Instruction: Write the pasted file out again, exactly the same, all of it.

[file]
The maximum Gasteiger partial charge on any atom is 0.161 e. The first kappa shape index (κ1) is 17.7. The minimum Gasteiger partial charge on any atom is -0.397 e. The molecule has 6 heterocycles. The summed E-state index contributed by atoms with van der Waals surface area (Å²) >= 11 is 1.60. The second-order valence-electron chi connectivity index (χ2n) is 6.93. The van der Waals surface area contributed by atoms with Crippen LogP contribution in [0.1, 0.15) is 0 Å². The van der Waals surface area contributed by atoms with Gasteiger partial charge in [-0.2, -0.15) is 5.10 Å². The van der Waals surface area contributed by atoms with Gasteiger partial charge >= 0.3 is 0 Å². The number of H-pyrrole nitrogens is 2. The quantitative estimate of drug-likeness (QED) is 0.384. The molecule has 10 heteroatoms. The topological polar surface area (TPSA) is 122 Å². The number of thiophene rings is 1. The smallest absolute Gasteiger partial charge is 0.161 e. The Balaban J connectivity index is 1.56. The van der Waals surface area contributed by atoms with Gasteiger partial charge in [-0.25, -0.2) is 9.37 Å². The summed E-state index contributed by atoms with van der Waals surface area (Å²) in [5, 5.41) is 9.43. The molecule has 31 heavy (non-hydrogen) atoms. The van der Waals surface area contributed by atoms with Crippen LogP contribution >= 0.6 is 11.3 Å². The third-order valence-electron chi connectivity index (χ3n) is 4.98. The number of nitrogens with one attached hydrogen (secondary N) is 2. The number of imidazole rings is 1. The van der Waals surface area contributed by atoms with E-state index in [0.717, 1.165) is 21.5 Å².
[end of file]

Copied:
The maximum Gasteiger partial charge on any atom is 0.161 e. The first kappa shape index (κ1) is 17.7. The minimum Gasteiger partial charge on any atom is -0.397 e. The molecule has 6 heterocycles. The summed E-state index contributed by atoms with van der Waals surface area (Å²) >= 11 is 1.60. The second-order valence-electron chi connectivity index (χ2n) is 6.93. The van der Waals surface area contributed by atoms with Crippen LogP contribution in [0.1, 0.15) is 0 Å². The van der Waals surface area contributed by atoms with Gasteiger partial charge in [-0.2, -0.15) is 5.10 Å². The van der Waals surface area contributed by atoms with Gasteiger partial charge >= 0.3 is 0 Å². The number of H-pyrrole nitrogens is 2. The quantitative estimate of drug-likeness (QED) is 0.384. The molecule has 10 heteroatoms. The topological polar surface area (TPSA) is 122 Å². The number of thiophene rings is 1. The smallest absolute Gasteiger partial charge is 0.161 e. The Balaban J connectivity index is 1.56. The van der Waals surface area contributed by atoms with Gasteiger partial charge in [-0.25, -0.2) is 9.37 Å². The summed E-state index contributed by atoms with van der Waals surface area (Å²) in [5, 5.41) is 9.43. The molecule has 31 heavy (non-hydrogen) atoms. The van der Waals surface area contributed by atoms with Crippen LogP contribution >= 0.6 is 11.3 Å². The third-order valence-electron chi connectivity index (χ3n) is 4.98. The number of nitrogens with one attached hydrogen (secondary N) is 2. The number of imidazole rings is 1. The van der Waals surface area contributed by atoms with E-state index in [0.717, 1.165) is 21.5 Å².